STUDY: Vegetarian diet helps keep Indian gut healthy

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The primarily vegetarian diet of rural Indians might be keeping their gut healthy and populated with good bacteria, a recent study has found.

Scientists from Translational Health Science and Technology Institute in Faridabad found that gram positive bacteria is more populous in the gut of Indians than gram negative, as believed earlier.

The human digestive tract is populated by trillions of bacteria that aid digestion by breaking down certain food types that the human body cannot digest. Gut microbes are also responsible for turning the inactive drug we take orally into active compounds.

“Past studies of the India microbiome had shown that the gram negative bacteria was more populous in the Indian gut, but that was because the kit being used to analyse the DNA was more sensitive to gram negative bacteria than gram positive ones,” said Dr Babatosh Das, the lead researcher on paper, published in the journal, Scientific Reports .

“The finding that the Indian gut dominantly has gram negative bacteria found in the gut of meat-eaters did not fit in with the diet of our population, which is primarily vegetarian,” said Das.

The outer membrane of gram positive bacteria have lower amounts of lipopolysaccharides (LPS), which is an inflammatory agent and leads to inflammatory bowel disease (IBS). “The gram positive bacteria produce more enzyme for breaking down complex polysaccharides, which found in plant-based foods,” said Das. The outer membrane makes gram negative bacteria more resistant to antibiotics.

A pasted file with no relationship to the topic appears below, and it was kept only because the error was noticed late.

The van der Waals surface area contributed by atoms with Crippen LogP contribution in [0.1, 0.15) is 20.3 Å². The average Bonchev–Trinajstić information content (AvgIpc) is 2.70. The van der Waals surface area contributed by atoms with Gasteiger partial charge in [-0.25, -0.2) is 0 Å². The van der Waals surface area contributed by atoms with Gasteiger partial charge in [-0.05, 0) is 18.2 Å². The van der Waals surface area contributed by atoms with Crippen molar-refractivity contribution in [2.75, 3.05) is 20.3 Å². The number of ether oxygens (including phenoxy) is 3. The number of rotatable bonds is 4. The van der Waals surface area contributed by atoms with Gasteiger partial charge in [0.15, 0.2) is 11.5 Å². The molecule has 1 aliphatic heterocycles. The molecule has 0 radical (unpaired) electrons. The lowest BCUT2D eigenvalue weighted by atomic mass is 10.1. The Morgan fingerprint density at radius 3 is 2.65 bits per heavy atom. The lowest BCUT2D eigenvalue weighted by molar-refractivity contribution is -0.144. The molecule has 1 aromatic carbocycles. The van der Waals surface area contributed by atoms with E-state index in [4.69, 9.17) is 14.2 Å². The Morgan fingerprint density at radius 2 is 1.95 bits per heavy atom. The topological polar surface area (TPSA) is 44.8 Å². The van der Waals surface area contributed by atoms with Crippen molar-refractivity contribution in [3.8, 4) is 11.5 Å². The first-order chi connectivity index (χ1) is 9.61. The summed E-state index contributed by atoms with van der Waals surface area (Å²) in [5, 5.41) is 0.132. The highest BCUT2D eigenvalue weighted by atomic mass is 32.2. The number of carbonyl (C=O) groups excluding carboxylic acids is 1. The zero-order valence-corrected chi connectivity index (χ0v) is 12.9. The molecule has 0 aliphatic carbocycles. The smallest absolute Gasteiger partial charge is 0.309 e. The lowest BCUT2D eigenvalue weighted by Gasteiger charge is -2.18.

Research into the role of good bacteria in human health is growing rapidly. “We now know that abrupt changes in the microbiome of a person’s digestive tract can lead to malnourishment, several metabolic disorders, colorectal cancer, coronary heart disease, autoimmune diseases and even psychiatric ailments,” said Dr Anoop Saraya, head of the department of gastroenterology, All India Institute of Medical Sciences (AIIMS), which also participated in the study that studied the faecal matter of 84 persons from urban and rural Ballabhgarh near Faridabad and rural Leh.

The researchers also found that the diversity of the microbiome was the highest in the individuals from rural areas, followed by urban area, and then Leh residents.

The rural Ballabhgarh population had 62 species of gut bacteria, urban inhabitants had 61, whereas the Leh population had 55. Of these, 54 ‘core species’ were common to all. “Although the diversity in the microbiome of the Leh population was less, they had higher gram negative bacteria because they eat more meat. But the dominant phylum was Bacteroidetes and not Proteobacteria , which are more inflammatory,” said Das.

The study will help physicians choose better samples for faecal microbiota transplant used to treat acute IBS. “This understanding of Indian gut is important, especially as the field of faecal microbiome transplant is expanding and is now being considered for metabolic diseases and liver disorders,” said Dr Saraya.

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